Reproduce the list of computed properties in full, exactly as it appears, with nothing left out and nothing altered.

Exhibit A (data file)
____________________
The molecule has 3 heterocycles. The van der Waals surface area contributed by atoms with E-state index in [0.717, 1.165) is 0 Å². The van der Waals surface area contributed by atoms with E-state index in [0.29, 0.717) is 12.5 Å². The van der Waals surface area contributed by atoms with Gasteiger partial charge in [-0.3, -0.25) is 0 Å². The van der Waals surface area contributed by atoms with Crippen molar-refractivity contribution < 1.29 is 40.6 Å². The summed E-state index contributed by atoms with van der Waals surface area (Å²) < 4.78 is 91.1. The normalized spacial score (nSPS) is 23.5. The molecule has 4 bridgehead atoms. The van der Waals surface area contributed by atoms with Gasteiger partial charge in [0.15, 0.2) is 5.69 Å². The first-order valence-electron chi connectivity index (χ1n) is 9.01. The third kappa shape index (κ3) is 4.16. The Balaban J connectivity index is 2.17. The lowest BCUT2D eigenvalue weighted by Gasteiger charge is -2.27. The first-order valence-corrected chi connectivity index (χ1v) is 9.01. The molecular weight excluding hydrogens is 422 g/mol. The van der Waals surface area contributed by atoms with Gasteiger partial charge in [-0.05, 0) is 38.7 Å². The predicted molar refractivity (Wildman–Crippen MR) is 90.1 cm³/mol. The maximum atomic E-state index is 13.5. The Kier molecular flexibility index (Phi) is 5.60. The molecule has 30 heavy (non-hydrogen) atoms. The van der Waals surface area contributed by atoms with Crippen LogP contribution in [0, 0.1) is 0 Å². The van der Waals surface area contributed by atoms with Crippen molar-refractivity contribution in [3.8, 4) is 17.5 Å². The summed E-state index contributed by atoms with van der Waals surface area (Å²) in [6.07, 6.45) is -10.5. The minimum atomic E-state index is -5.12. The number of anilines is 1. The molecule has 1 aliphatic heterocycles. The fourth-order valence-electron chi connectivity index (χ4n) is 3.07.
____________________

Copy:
The molecule has 3 heterocycles. The van der Waals surface area contributed by atoms with E-state index in [0.717, 1.165) is 0 Å². The van der Waals surface area contributed by atoms with E-state index in [0.29, 0.717) is 12.5 Å². The van der Waals surface area contributed by atoms with Gasteiger partial charge in [-0.3, -0.25) is 0 Å². The van der Waals surface area contributed by atoms with Crippen molar-refractivity contribution < 1.29 is 40.6 Å². The summed E-state index contributed by atoms with van der Waals surface area (Å²) < 4.78 is 91.1. The normalized spacial score (nSPS) is 23.5. The molecule has 4 bridgehead atoms. The van der Waals surface area contributed by atoms with Gasteiger partial charge in [0.15, 0.2) is 5.69 Å². The first-order valence-electron chi connectivity index (χ1n) is 9.01. The third kappa shape index (κ3) is 4.16. The Balaban J connectivity index is 2.17. The lowest BCUT2D eigenvalue weighted by Gasteiger charge is -2.27. The first-order valence-corrected chi connectivity index (χ1v) is 9.01. The molecular weight excluding hydrogens is 422 g/mol. The van der Waals surface area contributed by atoms with Gasteiger partial charge in [-0.05, 0) is 38.7 Å². The predicted molar refractivity (Wildman–Crippen MR) is 90.1 cm³/mol. The maximum atomic E-state index is 13.5. The Kier molecular flexibility index (Phi) is 5.60. The molecule has 30 heavy (non-hydrogen) atoms. The van der Waals surface area contributed by atoms with Crippen LogP contribution in [0, 0.1) is 0 Å². The van der Waals surface area contributed by atoms with Crippen molar-refractivity contribution in [3.8, 4) is 17.5 Å². The summed E-state index contributed by atoms with van der Waals surface area (Å²) in [6.07, 6.45) is -10.5. The minimum atomic E-state index is -5.12. The number of anilines is 1. The molecule has 1 aliphatic heterocycles. The fourth-order valence-electron chi connectivity index (χ4n) is 3.07.